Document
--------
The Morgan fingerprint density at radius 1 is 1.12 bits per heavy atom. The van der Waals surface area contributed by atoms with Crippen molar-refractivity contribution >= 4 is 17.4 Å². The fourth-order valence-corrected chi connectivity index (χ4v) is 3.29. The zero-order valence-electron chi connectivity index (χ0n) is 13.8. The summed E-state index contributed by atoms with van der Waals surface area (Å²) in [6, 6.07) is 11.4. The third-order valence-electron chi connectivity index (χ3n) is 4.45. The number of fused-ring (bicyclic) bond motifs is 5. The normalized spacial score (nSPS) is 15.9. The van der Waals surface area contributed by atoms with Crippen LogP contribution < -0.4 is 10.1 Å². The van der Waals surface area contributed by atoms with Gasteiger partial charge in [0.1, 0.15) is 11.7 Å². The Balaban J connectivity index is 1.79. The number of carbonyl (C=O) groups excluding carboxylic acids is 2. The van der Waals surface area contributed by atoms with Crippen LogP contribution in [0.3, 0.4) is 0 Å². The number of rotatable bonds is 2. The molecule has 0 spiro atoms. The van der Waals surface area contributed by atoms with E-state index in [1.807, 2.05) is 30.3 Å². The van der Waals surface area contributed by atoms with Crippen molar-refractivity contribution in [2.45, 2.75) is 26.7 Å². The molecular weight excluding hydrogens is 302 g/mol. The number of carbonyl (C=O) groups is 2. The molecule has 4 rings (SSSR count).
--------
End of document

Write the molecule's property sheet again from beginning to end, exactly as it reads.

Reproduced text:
The Morgan fingerprint density at radius 1 is 1.12 bits per heavy atom. The van der Waals surface area contributed by atoms with Crippen molar-refractivity contribution >= 4 is 17.4 Å². The fourth-order valence-corrected chi connectivity index (χ4v) is 3.29. The zero-order valence-electron chi connectivity index (χ0n) is 13.8. The summed E-state index contributed by atoms with van der Waals surface area (Å²) in [6, 6.07) is 11.4. The third-order valence-electron chi connectivity index (χ3n) is 4.45. The number of fused-ring (bicyclic) bond motifs is 5. The normalized spacial score (nSPS) is 15.9. The van der Waals surface area contributed by atoms with Crippen LogP contribution < -0.4 is 10.1 Å². The van der Waals surface area contributed by atoms with Gasteiger partial charge in [0.1, 0.15) is 11.7 Å². The Balaban J connectivity index is 1.79. The number of carbonyl (C=O) groups excluding carboxylic acids is 2. The van der Waals surface area contributed by atoms with Crippen LogP contribution in [0.3, 0.4) is 0 Å². The number of rotatable bonds is 2. The molecule has 0 spiro atoms. The van der Waals surface area contributed by atoms with E-state index in [1.807, 2.05) is 30.3 Å². The van der Waals surface area contributed by atoms with Crippen molar-refractivity contribution in [2.45, 2.75) is 26.7 Å². The molecular weight excluding hydrogens is 302 g/mol. The number of carbonyl (C=O) groups is 2. The molecule has 4 rings (SSSR count).